Pistons have luxury of taking best player available

Rod Beard
The Detroit News
Stan Van Gundy

Auburn Hills — In preparing for the NBA draft last season, things were a bit easier for Pistons coach Stan Van Gundy and his staff. With the No. 8 pick, the Pistons had a small pool of prospects and definite needs to address.

After making the playoffs this season, there’s a lot less certainty about the talent they can get at No. 18 — and a lot more hand-wringing about what to do when it’s their turn Thursday.

“I don’t know at No. 18 if there’s a guy that we look at and say that guy can step in right now,” Van Gundy said Tuesday. “It would be great if they could, but there’s nobody that I look at that way that I think we can count on on draft night, that if we make that pick, we can plug that guy into our rotation.”

While the Pistons have immediate needs at backup point guard and backup power forward, there aren’t many can’t-miss options.

Many mock drafts project the Pistons taking a point guard such as Notre Dame’s Demetrius Jackson or Vanderbilt’s Wade Baldwin IV, or a big man such as Australia’s Thon Maker, Croatia’s Ivica Zubac or UNLV’s Stephen Zimmerman.

That means some extra digging trying to unearth a gem, or even selecting a player who might not have an immediate impact.

Van Gundy estimates at least 10 players from last season’s roster would be returning — it’s unlikely the Pistons will bring back veterans Steve Blake and Anthony Tolliver — leaving little room for a project.

“Our roster is a little more solid now, so it’s possible, especially with that second pick (No. 49), that we bring him in and he spends more significant time in the D-League, but within our system,” Van Gundy said. “We’re not ruling that out at all. It’s not the only route we can take and I don’t even know if it’s the preferred route.”

With free agency looming July 1, there are some other spots where the Pistons could make upgrades. That almost gives them the luxury of taking chances on high-upside players, even if it means they don’t bloom into their full potential next year.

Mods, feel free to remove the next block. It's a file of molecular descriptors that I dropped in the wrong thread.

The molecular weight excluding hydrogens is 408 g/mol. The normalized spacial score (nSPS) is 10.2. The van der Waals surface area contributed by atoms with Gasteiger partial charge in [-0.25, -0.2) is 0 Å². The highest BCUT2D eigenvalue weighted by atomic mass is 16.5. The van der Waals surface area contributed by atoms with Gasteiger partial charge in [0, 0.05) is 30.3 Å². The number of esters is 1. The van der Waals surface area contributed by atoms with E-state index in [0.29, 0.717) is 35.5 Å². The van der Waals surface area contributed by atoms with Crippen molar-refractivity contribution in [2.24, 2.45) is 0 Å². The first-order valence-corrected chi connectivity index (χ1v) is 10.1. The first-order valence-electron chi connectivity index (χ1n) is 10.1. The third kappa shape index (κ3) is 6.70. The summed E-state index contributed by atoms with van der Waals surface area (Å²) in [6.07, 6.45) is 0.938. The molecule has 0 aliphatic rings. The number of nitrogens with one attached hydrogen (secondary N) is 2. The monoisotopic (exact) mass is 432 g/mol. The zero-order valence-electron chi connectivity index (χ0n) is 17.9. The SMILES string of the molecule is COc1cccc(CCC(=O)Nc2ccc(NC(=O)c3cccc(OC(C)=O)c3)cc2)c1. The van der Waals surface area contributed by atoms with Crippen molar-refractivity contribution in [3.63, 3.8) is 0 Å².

“We think we can get somebody who can grow into a good player for us,” Van Gundy said. “I don’t know if there’s anybody there who’s going to be an immediate rotation player or immediate help, but we think we’ve got some guys that could be fairly early on in their career, so we’ll just see how the draft falls.”

Van Gundy also said that they’ll look to draft the best player available, regardless of position, at No. 18. That could open some possibilities, such as Florida State shooting guard Malik Beasley, whom they interviewed Tuesday.

But they also could take a long view and draft some of the European big men such as Zubac, Ante Zizic, or forwards Juan Hernangomez or Guerschon Yabusele.

It’s all speculation, but the difference this year is the Pistons aren’t in the lottery and looking to hit a home run.

“We like the group we think we’ll have available to us,” Van Gundy said. “We think there will be good players available at 18; we think there will be good players available beyond 18, for that matter.”



Local flavor

Four players who will be drafted Thursday:

Deyonta Davis, Michigan State

He’s been slotted among the lottery picks since he decided to leave after his freshman season. Davis may not be a polished prospect, but could develop into a solid inside-outside player who excels on defense.

Projection: First round

Kay Felder, Oakland

In three years at Oakland, he showed he could play with top-level competition and excel. Felder is an adept scorer and distributor and dispelled questions about his defense because of his size.

Projection: Early second round

Caris LeVert, Michigan

If not for a couple of foot surgeries, he might have been a sure first-round pick. But after missing almost half his final two seasons, LeVert’s outlook has more questions than answers. He looks to be an almost certainty to be headed for the D-League.

Projection: Second round

Denzel Valentine, Michigan State

He could be a versatile combo guard who benefits a team in the middle of the first round. But concerns about the health of Valentine’s knee have dropped his stock. Still, he won’t fall far.

Projection: First round